Here's a 2001 thread regarding ring gap:
Chester, I haven't used the vendor supplied reams for the valve guides but I think they give you the right clearance for the valve as they are not adjustable, someone correct me if I'm wrong, as for ring gap, gas engines, .003-.005 per inch of bore diameter on all rings used on aluminium pistons.
Hi Chester. Do you have the "Red" Engine Book on engine rebuilding from the Model T Ford Club. I think all the vendors have it in there catalogs. If not you need it. It covers most of what you are asking. It shows that the valve stem dia is .3105 to .312 and the valve guide hole is .3125 that translates to a clearance of 1/2 of a thousands of a inch to 2 thousands of a inch. on a new motor. Basically they are saying a nice sliding fit to .002 of a inch. The stem diameter is so small there is very little thermal expansion in the valve guides. Since I personally like a loose engine I would use the .002 measurement. When I say loose I do not mean sloppy or worn out I just mean that I lean toward the loose measurement when I can. As to oil from loose valve guides they are not useally the problem in a valve in block engine. The oil is below the valves. It has a hard time making it to the pistons thru the guides. Mostly oil vapor. The big problem with loose valves and guides is on a more modern overhead. The oil is above the cylinders and can just drain into the cylinders because oil is pumped into the valve covers for the rockers. The big problem with loose guides on our engines is it plays hell with the fuel/air ratio. Which can cause ovrheating problems from a too lean mixture. As more air is allowed to slip past the guides and lean down the fuel/air ratio. As to piston to cylinder clearance it is not as critical on these model Ts. I would use the recomended clearance on the pistons from the manufacture as they can vary depending on type of material, style, and manufacture. The ring gap stated above of .003 to .005 per inch of bore is a good measurement to use. As to the mirror finish I do not see it as a problem. That is what you are striving for. The purpose of honeing and cross hatch is to give a very light "rough" finish to the cylinder walls. It is there so the rings and cylinders can "wear to fit" Cross hatch is only needed if replacing your rings. If you ever reuse rings they "must" go back exactly where they came from. I suspect that you have worn ring grooves in the pistons if you have much oil pumping. What happens is at TDC and as the piston is starting down in the bore the ring moves to the top of the groove. As the piston travels down it scrapes oil from the cylinder wall and partially fills the void below the ring, as the piston reaches bottom and starts back up the ring moves to the bottom of the groove and presses out about 1/2 of the collected oil. The other 1/2 moves behind the ring in the groove. When the piston reaches top again and starts down the ring moves back to the top of the groove and presses the collected oil to the area between the lower ring and second ring. If you repeat this process thousands of time you can see how the oil is "pumped" to the top of the pistons a little at a time. The rings need to be a nice clean fit in the grooves to stop oil pumping. Now back to the valve stem clearance. It can cause some problems if it is excessive. It will cause the valve to not seat true sometimes must "skate" into position to seal. That can cause missing, rough idle, burnt valves, and other problems. A good valve stem clearance is desireable but not necessary to have a good running engine. I am very curious to know what your ring groove condition is. Keep us posted... Donnie...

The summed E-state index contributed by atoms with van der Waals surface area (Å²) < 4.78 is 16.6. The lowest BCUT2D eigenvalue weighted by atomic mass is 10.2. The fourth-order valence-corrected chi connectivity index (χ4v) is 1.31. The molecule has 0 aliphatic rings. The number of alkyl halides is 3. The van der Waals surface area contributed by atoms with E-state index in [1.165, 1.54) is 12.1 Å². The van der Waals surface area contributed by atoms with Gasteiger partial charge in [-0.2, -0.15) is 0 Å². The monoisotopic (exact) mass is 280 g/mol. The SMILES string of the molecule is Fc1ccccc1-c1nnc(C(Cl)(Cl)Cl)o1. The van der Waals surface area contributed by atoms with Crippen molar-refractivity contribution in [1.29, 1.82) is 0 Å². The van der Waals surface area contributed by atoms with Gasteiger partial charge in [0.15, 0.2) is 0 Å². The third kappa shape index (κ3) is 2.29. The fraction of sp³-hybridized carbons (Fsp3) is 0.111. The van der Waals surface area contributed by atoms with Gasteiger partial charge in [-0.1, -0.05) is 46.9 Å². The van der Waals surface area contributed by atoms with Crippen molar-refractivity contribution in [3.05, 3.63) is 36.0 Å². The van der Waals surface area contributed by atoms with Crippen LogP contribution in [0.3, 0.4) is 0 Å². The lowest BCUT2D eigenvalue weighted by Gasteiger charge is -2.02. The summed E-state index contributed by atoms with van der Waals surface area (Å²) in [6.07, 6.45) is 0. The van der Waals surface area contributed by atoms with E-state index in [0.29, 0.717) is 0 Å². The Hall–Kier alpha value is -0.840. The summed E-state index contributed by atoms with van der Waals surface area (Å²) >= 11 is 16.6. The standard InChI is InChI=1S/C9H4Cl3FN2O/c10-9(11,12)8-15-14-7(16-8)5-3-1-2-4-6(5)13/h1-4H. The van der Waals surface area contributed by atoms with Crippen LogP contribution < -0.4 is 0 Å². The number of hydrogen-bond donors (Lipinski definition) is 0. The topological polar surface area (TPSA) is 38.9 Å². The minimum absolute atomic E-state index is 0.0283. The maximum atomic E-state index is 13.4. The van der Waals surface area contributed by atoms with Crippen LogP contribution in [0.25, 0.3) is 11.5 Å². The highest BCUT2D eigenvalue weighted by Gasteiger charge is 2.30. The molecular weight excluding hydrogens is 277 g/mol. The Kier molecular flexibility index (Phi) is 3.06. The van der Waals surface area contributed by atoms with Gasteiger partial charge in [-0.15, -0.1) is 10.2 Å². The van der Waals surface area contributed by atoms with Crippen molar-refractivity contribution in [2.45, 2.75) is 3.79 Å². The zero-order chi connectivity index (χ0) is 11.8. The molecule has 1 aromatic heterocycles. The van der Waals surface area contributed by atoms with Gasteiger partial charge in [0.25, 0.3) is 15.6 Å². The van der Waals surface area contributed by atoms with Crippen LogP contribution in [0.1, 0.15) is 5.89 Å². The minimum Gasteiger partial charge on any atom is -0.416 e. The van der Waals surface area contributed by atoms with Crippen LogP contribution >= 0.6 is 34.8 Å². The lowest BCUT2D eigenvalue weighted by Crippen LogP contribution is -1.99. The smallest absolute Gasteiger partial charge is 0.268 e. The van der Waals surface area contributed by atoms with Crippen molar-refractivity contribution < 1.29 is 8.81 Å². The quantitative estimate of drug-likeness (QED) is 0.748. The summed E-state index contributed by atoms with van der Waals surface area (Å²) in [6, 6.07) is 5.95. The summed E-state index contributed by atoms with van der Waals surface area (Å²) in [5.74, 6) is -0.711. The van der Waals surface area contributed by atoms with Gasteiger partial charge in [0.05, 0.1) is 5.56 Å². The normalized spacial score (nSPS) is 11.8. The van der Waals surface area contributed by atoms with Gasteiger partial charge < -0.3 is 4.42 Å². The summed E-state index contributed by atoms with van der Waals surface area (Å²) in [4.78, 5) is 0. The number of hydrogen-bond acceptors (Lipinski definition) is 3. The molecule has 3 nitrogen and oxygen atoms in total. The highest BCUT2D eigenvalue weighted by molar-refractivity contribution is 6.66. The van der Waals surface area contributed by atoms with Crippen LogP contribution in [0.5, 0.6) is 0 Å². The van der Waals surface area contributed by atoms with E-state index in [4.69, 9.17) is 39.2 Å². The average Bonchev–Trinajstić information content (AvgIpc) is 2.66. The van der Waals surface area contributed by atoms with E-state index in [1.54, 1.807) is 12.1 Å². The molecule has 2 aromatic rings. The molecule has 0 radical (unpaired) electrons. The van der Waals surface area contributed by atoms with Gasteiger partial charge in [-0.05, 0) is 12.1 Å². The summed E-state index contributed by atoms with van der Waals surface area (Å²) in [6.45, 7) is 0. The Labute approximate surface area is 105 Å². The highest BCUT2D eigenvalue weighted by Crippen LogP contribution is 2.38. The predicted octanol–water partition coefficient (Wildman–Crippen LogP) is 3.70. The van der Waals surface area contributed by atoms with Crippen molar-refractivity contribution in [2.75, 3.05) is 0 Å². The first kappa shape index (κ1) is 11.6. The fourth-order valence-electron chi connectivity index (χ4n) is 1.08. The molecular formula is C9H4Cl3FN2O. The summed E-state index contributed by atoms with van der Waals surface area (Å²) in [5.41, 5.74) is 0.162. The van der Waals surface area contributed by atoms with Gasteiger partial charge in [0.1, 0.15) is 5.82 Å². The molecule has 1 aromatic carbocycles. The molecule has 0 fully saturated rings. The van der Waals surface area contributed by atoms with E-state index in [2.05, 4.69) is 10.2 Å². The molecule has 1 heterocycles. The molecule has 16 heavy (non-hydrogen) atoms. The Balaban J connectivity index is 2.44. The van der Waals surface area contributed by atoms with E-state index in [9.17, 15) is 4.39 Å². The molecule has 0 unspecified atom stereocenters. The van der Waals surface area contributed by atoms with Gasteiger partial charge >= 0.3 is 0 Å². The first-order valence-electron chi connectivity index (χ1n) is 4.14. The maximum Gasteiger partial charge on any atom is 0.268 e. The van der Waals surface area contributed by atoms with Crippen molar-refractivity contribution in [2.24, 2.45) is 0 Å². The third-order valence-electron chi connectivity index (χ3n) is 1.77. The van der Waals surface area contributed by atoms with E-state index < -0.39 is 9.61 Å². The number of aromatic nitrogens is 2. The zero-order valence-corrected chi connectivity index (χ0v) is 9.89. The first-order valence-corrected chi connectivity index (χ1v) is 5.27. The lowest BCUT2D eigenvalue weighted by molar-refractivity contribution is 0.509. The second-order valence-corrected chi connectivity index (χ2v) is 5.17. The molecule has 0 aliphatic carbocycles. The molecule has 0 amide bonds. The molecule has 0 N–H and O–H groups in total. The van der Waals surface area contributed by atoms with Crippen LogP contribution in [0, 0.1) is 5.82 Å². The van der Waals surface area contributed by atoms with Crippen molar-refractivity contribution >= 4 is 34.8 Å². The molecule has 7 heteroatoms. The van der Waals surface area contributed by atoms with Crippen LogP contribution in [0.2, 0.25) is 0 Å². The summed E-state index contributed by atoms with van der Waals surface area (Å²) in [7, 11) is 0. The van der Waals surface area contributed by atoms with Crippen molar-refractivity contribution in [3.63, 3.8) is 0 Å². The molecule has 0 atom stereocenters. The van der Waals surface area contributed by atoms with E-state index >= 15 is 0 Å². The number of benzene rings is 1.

Chester: I forgot to say that the reamers you buy from the vendors have the clearance figured into them already. You just need to use the proper oversize reamer with its matching oversize valves. As to a guide for the reamer. "Stevens" tool company made a nice one in the day. It is a thick washer type item with a 45 degree taper to the bottom side of the washer/guide that will match up with the angle of the valve seat. The washer/guide has a hole in the center to match the diameter of the reamer stem. They also had a clamp that held the washer/guide in place while in use,that was held by a bolt in a head bolt hole. To use it you inserted the reamer into reaming position, then slid the washer/guide down the reamer stem and centered it in the valve seat. You then clamped the washer/guide into position and then turned the reamer with a wrench to reame out the old valve guide. Remember to "never" turn a reamer backwards to remove it. It will ruin the reamer. Just keep turning it as you did going in and put outward pressure on the reamer to remove it. Also keep it clean with a air hose as you reame. If you want I will try to find a pic of the "Stevens" reamer guide. Donnie...